• Anti- terrorism methods > allow suspect to be detained for 28 days. most offences is 96 hours.Weeks cutody and no resaon for continued detention. + House arrest (limit freedom and direct infringment of liberty. Concerns extend period from 2 to 4 weeks: flawed!!! why 2 extra weeks mst not charged 14 days?!!!
  • Presumption of innocence: Bail and custody hearnings (Bail act 1978), also enshrined in HRA 1998, presumed innocent and entitled to liberty as long as not dangerous
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Procedural justice (criminal law)

  • Burden standrd of proof (criminal cases) > Woolmington v DPP, prosecution must prove all elements "beyond reasonable doubt" (presumption of innocence). Jury doubts = no conviction, But diminished responsibility and insanity: D cary burden of proof. Burden on prosecution too high > guilty D's acquited if good rep? victim = barier. Strict liability parliament recognise that criminal standard of proof not appropiate in all circumstances > remove barrier.
  • Trial procedure: also in HRA, jury summoning (certain people inelegible or disqualified) and vetting (used when real risk of unfair trial), judge power to remove singular member or whole pannel. But: not always guarante justice (Gregory and Sanders - racial bias) and Young (oujia board - secrecy), media (Bowyer and Woodgate trail). abandoned trial due to nobbling > first criminal trial in Crown Court without jury (heathrow robbery)> increasing removal rigt to justice> problem mantain true justice?
  • Magistrates> Local advisory commite cancel out bias when making recommendation to the Lord Chancellor. BUT - obvious bias: R v .Bingham JJ ex parte Jowett> chairman hint at prosecution/police bias > conviction quashed
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Procedural justice...

  • Rules of evidence: e.g. inadmissibility of previous convictions in jury trial > complex rules delay? but benefit of justice.
  • Process of appeals: opportunity to correct injustices. But: appeals costly and many cases permission needed from appeal court. not retrial so effectivness in correcting injustices?! also problem civil law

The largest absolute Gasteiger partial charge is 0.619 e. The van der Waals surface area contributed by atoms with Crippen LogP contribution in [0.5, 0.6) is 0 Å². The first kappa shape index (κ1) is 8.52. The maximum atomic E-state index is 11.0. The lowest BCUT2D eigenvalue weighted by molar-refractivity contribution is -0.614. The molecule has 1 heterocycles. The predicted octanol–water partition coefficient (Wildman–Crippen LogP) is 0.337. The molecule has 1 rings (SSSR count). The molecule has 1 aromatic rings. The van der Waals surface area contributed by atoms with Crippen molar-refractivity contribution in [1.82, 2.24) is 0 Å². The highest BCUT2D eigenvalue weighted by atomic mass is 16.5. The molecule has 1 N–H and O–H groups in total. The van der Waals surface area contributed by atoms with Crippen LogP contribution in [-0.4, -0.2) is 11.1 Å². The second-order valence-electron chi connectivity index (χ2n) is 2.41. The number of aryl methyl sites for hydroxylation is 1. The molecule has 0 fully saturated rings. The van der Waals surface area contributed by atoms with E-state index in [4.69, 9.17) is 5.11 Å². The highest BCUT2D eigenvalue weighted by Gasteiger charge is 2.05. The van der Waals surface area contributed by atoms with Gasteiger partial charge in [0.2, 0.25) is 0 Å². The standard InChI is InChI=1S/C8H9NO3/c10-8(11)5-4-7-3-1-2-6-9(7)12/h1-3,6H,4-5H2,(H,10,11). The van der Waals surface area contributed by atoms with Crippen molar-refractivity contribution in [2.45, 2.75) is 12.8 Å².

• Legal aid: all citezens have a right to access justice, recieve fair hearing and inderstnad legal rights and obligations > most people need help with this. Legal aid helps with this over 2 million people per year. importnat in social justice. But in civil law often means test and less available parties less well off can not afford good lawyers. In civil law often delays wealthy parties can afford to drag it out...
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Substantive justice...

  • Concepts of AR and MR: promote fair outcome, not fair liable for involuntary act (Hill v Baxter) and for omission (Pitwood), causation: must be factual and legal no breaks >only truly culpable.
  • causation: but legal causation: "take your victim as you find him" (Blaue > person found guilty of more serious crime than anticipated. widening of MR and attitude to medical treatment (cheshire) > unjust D. Possible to be found guilty of murder where not intend to kill or V recieve v.bad medical treatment
  • MR: most serious crimes need proof of intent. diluting of MR > oblique intent, must be balanced by reality offendors can lie in the witness box + no physical way to prove MR > conviction Huntley (v.hard to prove 40 years ago). Recklessness: objective > subjective (G & R). Transferred malice relieves D from east defence (latimer) > victims ans societys point probably fair.
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Substantive justice (2) - defences

  • General defences: unfair to be convicted if involuntary intoxicated or use lawful force
  • justice can sometimes be cahieved by conviction of alesser offence > partial defence > Lipman and Ahluwalia but unjust to allow voluntary intoxication as defence for basic intent crimes (majewski)
  • Defences succesful?! > Jaggard v Dickinson (rely on unresaonable, unfounded intoxicated belief in a friends consent to criminal damage), compare wilson and Brown and others > bottom branding/ tatooing > hard to rationalise. judges moral values